September 2019

Defining the Role of the MicroRNA-184: Argonaute 2 axis in Psoriasis

Dr Kehinde Ross is a Senior Lecturer in Biochemistry and Cell Biology at Liverpool John Moores University. His work focusses on the roles of microRNA in psoriasis and other skin diseases and the development of RNA-directed therapies.

Here Kehinde summarises the research findings from his British Skin Foundation funded research.

Summary

Complex diseases like psoriasis are underpinned by defective control of genes and cell behaviour. These genes include microRNAs, which fine-tune the biomolecular trajectories of cells. We previously found that microRNA-184 (miR-184) levels were relatively high in psoriatic skin and that miR-184 reduced the amount of an important biomolecule, argonaute 2 (AGO2).

Some research suggests the AGO2 molecules act as a brake on cell growth by moving into cell nuclei and blocking growth genes. If miR-184 depletes AGO2, skin cells could end up growing faster than normal. Such enhanced growth of skin cells is a feature of psoriatic skin. Hence, in this project, we examined miR-184 and AGO2 in skin cells to better understand their relationships cellular processes important in skin health.

What did we find?

  • the levels of miR-184 were indeed raised in psoriatic lesions compared to non-lesional skin
  • levels of AGO2 were not convincingly reduced in psoriatic lesions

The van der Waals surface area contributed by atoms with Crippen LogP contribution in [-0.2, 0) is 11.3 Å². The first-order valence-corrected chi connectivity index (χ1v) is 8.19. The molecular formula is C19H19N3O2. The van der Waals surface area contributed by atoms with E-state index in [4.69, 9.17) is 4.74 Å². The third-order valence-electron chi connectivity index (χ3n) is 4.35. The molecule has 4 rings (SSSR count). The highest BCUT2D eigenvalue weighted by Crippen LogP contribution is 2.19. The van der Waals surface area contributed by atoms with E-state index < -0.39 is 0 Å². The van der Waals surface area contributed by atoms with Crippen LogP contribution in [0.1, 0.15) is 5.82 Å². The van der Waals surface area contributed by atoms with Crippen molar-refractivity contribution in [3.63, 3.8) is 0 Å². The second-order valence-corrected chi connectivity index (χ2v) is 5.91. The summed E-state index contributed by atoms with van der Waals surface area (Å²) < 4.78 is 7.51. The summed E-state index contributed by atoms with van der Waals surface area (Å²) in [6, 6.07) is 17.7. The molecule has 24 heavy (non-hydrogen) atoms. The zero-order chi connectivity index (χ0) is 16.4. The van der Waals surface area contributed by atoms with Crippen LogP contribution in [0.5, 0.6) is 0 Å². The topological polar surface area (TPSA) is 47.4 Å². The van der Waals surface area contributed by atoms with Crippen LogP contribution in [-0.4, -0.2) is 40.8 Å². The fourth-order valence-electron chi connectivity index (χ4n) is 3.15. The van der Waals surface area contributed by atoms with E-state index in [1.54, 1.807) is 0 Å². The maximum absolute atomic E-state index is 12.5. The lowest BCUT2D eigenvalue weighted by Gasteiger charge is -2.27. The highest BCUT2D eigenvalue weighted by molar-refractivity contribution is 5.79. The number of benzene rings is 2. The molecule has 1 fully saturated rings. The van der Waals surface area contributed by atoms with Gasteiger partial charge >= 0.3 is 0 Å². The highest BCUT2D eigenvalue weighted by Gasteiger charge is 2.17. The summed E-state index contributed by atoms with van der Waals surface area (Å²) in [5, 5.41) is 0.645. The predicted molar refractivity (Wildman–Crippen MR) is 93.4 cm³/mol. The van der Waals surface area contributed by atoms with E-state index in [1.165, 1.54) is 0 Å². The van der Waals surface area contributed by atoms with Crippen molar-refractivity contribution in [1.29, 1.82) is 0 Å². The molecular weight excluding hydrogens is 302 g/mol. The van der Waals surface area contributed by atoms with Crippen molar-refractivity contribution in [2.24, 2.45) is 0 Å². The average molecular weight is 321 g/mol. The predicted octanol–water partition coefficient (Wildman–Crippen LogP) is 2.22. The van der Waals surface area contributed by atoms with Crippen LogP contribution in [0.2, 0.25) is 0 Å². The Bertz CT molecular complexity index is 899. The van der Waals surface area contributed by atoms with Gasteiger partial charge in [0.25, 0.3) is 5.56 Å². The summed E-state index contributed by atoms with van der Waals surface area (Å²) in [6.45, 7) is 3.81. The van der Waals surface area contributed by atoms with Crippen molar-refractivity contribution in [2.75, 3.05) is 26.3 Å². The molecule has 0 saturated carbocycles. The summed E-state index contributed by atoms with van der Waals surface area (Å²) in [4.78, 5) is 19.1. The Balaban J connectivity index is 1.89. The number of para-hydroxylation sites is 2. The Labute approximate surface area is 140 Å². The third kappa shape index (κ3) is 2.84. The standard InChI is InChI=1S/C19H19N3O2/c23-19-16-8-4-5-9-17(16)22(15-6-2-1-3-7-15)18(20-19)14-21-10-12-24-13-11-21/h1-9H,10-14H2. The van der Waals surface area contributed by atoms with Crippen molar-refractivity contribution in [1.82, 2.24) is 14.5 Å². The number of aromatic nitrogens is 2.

• miR-184 slowed down rather than accelerated the growth of skin cells
  • miR-184 also supported specialised processes (of differentiation) that enable skin function
  • AGO2 migrated into cell nuclei under certain conditions
  • Nuclear AGO2 does not seem to block growth genes in keratinocytes

Altogether, our findings indicate that miR-184 is important player in maintaining normal skin processes. However, elevated levels of miR-184 in psoriatic skin may be a compensatory mechanism that does not impinge effectively on AGO2 or AGO2-related deceleration of cell growth.

How does this help people with psoriasis in the long term?

More studies are needed but our findings may underpin the development or validation of future psoriasis therapies in the emerging RNA-based medicines framework. In addition, the nuclear localisation of AGO2 can potentially be exploited for the enhancement of RNA-based therapies that may work in cell nuclei to counteract skin inflammation. 

We would like to thank the British Skin Foundation for supporting this study.

Dr Kehinde Ross

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Image credit: Jari Louhelainen